US Britbox watchers must surely wonder why all the characters on all the dramas and comedies spend the Christmas specials wearing paper hats. It’s because the paper hat is one of the things that bursts out of a pulled cracker, along with a prize and a joke. Ah, the cracker joke! They are terrible. They make dad jokes look like fodder for the White House Correspondents’ dinner. Why there can’t be good jokes in crackers is a seasonal puzzle no one has ever solved.
And maybe it should stay that way, because I can confirm that we solve puzzling Christmas traditions at our peril. For example, the meanings associated with holly, ivy and mistletoe. (Readers of a delicate disposition might want to skip the rest of this paragraph.) We all know that greenery is brought inside the house as a defiance of the dead time of the northern winter, right? I always thought that evergreen plants like pines and ivy are a focus of a belief that life goes on. And that mistletoe – seemingly miraculous – suggested the cold earth would not kill all living things. Man, I hope so. Because while I was researching HOP SCOT, I came across the alternative theory that the ivy represents the “twining” needed to produce new life; the holly berries are drops of menstrual blood; and the little white berries of the mistletoe are . . . need I go on?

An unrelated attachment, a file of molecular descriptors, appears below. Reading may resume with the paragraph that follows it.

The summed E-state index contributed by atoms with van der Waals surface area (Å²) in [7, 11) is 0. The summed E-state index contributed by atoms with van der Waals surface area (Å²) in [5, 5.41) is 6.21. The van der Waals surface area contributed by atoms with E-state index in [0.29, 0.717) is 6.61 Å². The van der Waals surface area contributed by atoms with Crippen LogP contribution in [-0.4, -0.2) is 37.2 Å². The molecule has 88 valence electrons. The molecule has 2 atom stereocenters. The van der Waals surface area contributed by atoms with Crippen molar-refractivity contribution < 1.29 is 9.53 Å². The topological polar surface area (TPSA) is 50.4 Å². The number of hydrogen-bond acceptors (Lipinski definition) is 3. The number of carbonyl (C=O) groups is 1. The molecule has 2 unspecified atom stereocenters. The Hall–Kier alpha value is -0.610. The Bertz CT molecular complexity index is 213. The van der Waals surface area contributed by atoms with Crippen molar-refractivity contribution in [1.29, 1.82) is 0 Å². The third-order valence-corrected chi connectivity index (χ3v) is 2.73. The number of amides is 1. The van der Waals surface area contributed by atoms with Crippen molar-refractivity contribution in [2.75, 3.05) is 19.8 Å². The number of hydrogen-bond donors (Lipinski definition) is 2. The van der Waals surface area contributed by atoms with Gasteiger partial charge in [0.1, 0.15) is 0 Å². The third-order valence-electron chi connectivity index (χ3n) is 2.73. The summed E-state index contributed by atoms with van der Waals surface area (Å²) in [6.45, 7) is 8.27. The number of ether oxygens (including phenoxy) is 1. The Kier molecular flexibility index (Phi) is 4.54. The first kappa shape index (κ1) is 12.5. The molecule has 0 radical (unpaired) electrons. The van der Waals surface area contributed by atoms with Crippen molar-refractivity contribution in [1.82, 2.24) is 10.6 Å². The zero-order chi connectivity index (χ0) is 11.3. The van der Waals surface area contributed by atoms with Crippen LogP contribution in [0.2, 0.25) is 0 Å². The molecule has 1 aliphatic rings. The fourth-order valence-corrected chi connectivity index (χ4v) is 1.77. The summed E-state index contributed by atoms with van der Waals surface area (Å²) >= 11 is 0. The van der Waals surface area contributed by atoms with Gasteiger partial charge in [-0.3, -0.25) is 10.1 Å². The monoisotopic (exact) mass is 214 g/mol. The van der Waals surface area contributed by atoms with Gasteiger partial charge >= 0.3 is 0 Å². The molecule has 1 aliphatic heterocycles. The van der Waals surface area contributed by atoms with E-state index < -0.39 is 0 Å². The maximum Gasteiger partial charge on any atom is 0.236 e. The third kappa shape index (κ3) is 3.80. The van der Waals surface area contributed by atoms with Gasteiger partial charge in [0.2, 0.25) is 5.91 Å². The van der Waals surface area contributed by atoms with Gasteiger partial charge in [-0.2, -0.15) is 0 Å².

On the one hand, as a Celt, I know that “fertility rituals” are the answer for why we do most ceremonial things we do in the calendar but, on the other hand, the rest of the old pagan Yuletide rituals are about that defiance of mid-winter scarcity. Food running out? Have a feast! Long time till spring? Cook up everything you’ve got in one massive pie and scoff the lot!
That’s why I’ve never had a problem with excess at this time of year – it’s the spirit of Christmas in the post-industrial-revolution era, where instead of cracking open your own stores of dried fruits to make the cake, you shop for them. The scene I enjoyed writing more than any other in HOPS SCOT was Lexy, her mum, Noleen and a toddler going to “the big Tesco” the day before Christmas Eve to lay the food and booze in.
If you’re going to be shopping for a Christmas feast later this month, I hope it goes more smoothly. If you’re having Chinese food and seeing a film, may your spring rolls be crisp and your view unobstructed. If you’re working on the 25th of December, may you have a quiet shift with big tips. Happy winter, one and all!
Catriona McPherson (she/her) was born in Scotland and immigrated to the US in 2010. She writes preposterous 1930s private detective stories, realistic 1940s amateur sleuth stories, and contemporary psychological standalones. These are all set in Scotland with a lot of Scottish weather. She also writes modern comedies about the Last Ditch Motel in a “fictional” college town in Northern California. HOP SCOT is number six in the series. Catriona’s books have won or been shortlisted for the Edgar, the Anthony, the Agatha, the Lefty, the Macavity, the Mary Higgins Clark award and the UK Ellery Queen Dagger. She is a proud lifetime member and former national president of Sisters in Crime. www.catrionamcpherson.com